Near-Infrared Spectroscopy Correlates with Established Histological Scores in a Miniature Pig Model of Cartilage Regeneration
Daniel Guenther 1, Chaoxu Liu 1, Hauke Horstmann 1, Christian Krettek 1, Michael Jagodzinski 1, Carl Haasper*, 1, 2
Identifiers and Pagination:Year: 2014
First Page: 93
Last Page: 99
Publisher ID: TOORTHJ-8-93
Article History:Received Date: 29/1/2014
Revision Received Date: 10/4/2014
Acceptance Date: 22/4/2014
Electronic publication date: 16/5/2014
Collection year: 2014
open-access license: This is an open access article distributed under the terms of the Creative Commons Attribution License (http://creativecommons.org/licenses/by/2.5/) which permits unrestrictive use, distribution, and reproduction in any medium, provided the original work is properly cited.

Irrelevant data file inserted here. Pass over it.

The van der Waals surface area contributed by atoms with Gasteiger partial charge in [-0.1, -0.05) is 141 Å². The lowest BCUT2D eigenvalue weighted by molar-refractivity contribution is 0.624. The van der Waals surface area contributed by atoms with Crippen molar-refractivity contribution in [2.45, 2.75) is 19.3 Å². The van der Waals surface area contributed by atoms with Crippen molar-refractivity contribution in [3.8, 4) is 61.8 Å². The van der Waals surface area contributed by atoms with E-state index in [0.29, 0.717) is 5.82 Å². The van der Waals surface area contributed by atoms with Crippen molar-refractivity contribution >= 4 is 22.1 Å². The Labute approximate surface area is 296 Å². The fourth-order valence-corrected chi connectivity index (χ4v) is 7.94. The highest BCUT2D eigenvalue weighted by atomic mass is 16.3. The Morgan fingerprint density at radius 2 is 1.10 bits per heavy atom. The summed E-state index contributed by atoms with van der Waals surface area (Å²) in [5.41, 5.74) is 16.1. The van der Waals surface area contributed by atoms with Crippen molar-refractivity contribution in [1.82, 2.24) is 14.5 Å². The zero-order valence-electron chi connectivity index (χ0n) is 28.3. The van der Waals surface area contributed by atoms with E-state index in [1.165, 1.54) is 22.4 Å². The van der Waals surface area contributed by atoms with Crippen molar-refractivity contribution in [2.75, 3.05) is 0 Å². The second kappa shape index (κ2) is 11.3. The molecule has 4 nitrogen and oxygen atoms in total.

Near-Infrared Spectroscopy (NIRS) could be of clinical relevance in modern cartilage regeneration.In a miniature pig model correlation of measurements and histologic scores have never been used before. The data analysis was part of an animal project that investigated the effects of seeding a chondrogenic and osteogenic scaffold with a bone-marrow-derived cell concentrate and reports the histological and mechanical properties. We created 20 osteochondral defects in the femoral condyles of 10 miniature pigs.The defects were left empty (E), filled with the grafted cylinder upside down (U), or with a combined scaffold (S) containing a spongy bone cylinder covered with a collagen membrane. In the fourth group, the same scaffolds were implanted but seeded with a stem cell concentrate (S+BMCC). The animals were euthanized after 3 months, and histologic and spectrometric analyses were performed. NIRS measurements were significantly higher in the central area of the defects of group S+BMCC compared to the central area of the defects of group U. In all groups, a correlation between NIRS and the histologic scores could be demonstrated though on different levels. In the central area, a good NIRS measurement correlates with low (good) histologic scores. In group E and group S, this negative correlation was significant (p=0.01). For the first time, NIRS was successfully used to evaluate osteochondral constructs in a miniature pig model.